Robotics Club shoots for the moon after win on the court


J. Michael Bertsch, News and Lifestyles Editor

The South Dakota State University Robotics Club is heading to Kennedy Space Center to compete in the 2020 NASA Lunabotics competition.

Last fall, the club beat out schools such as the University of Minnesota, the University of Wisconsin-Madison and Purdue University to take first place in the Land O’Lakes BOTSHOT competition. BOTSHOT, a robotics basketball competition, asked teams to build a robot able to successfully launch basketballs from the free-throw line and compete in a game of H.O.R.S.E.

The Robotics Club won first place along with a $10,000 check.

After spending last year shooting basketballs, the club is now shooting for the moon in NASA’s Lunabotics competition.

“This competition is at least an order of magnitude bigger than anything we’ve ever done before,” said SDSU Robotics Club President Joel Quanbeck. “This year we’re trying to go out there and compete, and I honestly think we could win.”

The NASA Lunabotics competition requires teams to design a robot that could realistically be used for lunar mining. It must be self-driving, self-navigating and capable of mining on the lunar surface by both digging and filtering the lunar gravel.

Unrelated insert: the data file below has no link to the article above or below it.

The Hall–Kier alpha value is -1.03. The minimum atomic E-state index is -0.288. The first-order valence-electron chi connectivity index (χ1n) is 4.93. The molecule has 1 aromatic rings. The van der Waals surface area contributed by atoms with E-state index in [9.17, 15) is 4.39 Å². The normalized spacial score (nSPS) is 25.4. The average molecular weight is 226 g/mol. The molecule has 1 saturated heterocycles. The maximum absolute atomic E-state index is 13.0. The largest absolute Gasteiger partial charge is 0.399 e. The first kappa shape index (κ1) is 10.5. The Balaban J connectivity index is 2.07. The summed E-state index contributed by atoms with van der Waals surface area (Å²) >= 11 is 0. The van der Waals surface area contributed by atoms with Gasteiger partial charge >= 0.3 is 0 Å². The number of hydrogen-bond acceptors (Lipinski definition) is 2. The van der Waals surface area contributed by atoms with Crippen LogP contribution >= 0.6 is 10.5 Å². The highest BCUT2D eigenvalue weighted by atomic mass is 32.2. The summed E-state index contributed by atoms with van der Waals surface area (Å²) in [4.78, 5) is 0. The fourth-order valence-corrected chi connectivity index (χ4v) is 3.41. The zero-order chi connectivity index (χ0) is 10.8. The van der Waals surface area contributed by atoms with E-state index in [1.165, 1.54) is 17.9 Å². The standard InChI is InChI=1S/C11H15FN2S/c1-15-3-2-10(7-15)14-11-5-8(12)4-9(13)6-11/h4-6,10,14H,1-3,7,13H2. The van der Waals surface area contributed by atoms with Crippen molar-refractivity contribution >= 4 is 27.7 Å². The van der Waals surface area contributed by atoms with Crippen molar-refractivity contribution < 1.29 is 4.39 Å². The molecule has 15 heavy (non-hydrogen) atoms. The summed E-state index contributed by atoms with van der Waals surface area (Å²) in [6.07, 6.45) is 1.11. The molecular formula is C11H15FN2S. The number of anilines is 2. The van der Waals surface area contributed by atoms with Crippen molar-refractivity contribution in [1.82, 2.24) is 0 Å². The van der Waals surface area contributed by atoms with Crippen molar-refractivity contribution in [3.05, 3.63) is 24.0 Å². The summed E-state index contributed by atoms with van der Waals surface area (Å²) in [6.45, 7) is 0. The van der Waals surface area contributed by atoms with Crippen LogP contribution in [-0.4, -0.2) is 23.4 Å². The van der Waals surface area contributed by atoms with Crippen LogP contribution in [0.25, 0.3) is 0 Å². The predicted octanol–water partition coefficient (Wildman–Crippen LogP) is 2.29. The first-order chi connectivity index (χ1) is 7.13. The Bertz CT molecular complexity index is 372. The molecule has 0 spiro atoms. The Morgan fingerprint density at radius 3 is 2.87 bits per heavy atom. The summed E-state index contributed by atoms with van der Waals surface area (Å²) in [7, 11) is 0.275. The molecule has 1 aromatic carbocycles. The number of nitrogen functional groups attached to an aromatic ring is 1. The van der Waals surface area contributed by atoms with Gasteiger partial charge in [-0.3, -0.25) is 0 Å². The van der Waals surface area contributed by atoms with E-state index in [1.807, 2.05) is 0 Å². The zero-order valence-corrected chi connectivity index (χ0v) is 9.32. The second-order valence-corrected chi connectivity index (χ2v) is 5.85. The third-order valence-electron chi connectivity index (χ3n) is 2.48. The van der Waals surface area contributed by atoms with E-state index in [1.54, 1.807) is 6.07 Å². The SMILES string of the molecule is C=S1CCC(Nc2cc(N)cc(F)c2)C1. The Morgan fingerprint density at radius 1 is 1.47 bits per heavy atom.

The robot will be randomly placed in a model of the lunar surface and must autonomously navigate the surface and successfully mine through frozen gravel. The judges will choose a winner based on the robot’s design and the amount of resources mined.

“The robots are randomly flipped around and dropped into the space,” Quanbeck said. “So the robot has to figure out where it is and what it’s doing without our help.”

The team will only have access to a screen that provides them with status updates and a message of whether their robot has failed.

To complete the challenge, the team uses a two-robot design with a separate robot to mine and a robot to drive to the dumpsite and drop off the mined products.

“This year they drastically reduced the size requirements of the robots,” Quanbeck said. “We also wanted to have a robot that was always digging.”

The team’s mission to the moon speaks to students. The robotics club’s membership jumped to over 50 active students for the 2019-20 school year and the club is completely student-run.

To fund their trip to the Lunabotics competition, the club recently completed a crowdfunding campaign on the SDSU Foundation’s new platform, Rabbit Raisers. The club’s first campaign finished at the end of the Fall semester, raising $2,871 to fund components for the rover.

The team is planning another crowdfunding campaign to fund travel expenses for members of the team.

The Robotics Club will compete May 18-22 at the Center for Space Education in Kennedy Space Center, Florida.